Measuring the Accuracy of Bus Rapid Transit Forecasts
place - north america, mode - bus rapid transit, economics - appraisal/evaluation, ridership - forecasting
Bus Rapid Transit (BRT), cost projections, ridership projections
The research of Dr. Bent Flyvbjerg in the 1990s and early 2000s showed that urban rail projects often cost more than estimated and carried fewer riders than projected, a troubling trend suggesting that the forecasts for urban rail projects were too optimistic in terms of cost and ridership. Inspired by that research, this analysis seeks to extend that framework to analyze Bus Rapid Transit (BRT). A study of forecast vs. actual costs and ridership was conducted for 19 BRT projects in the United States. From this, it was found that the cost projections for these projects tended to be quite accurate, but ridership projections tended to be quite inaccurate and showed a clear tendency towards an optimism bias. As BRT becomes a more common choice for rapid transit investment in the US, this analysis suggests that current ridership forecasting methods still leave much to be desired.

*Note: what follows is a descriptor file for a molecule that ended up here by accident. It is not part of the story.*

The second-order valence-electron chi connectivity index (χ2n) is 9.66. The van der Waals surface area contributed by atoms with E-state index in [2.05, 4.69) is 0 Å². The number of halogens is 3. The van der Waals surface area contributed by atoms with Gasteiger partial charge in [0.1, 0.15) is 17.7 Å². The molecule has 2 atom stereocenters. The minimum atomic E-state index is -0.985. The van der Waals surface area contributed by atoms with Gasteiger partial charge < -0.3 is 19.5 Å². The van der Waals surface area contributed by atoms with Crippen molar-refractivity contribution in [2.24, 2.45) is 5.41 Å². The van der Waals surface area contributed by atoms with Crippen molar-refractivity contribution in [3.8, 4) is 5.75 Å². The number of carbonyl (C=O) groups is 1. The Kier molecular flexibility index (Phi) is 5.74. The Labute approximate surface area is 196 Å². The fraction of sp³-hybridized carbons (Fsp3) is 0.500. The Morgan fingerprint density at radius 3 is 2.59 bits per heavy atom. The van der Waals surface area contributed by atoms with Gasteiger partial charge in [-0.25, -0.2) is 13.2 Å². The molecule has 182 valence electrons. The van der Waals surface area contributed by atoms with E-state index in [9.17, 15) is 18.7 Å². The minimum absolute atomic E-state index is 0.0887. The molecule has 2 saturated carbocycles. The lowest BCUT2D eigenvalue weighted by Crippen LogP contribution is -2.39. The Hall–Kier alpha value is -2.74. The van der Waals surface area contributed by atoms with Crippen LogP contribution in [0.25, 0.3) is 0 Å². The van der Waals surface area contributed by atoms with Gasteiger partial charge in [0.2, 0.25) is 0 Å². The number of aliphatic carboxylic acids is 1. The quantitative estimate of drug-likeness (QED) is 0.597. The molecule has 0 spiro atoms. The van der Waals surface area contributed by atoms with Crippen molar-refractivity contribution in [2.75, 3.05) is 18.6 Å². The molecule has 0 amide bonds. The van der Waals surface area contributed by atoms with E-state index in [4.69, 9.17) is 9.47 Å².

Permission to publish the abstract has been given by the Journal of Public Transportation, copyright remains with them.
Perry, J. (2017). Measuring the Accuracy of Bus Rapid Transit Forecasts. Journal of Public Transportation, Vol. 20 (1), pp. 119-138.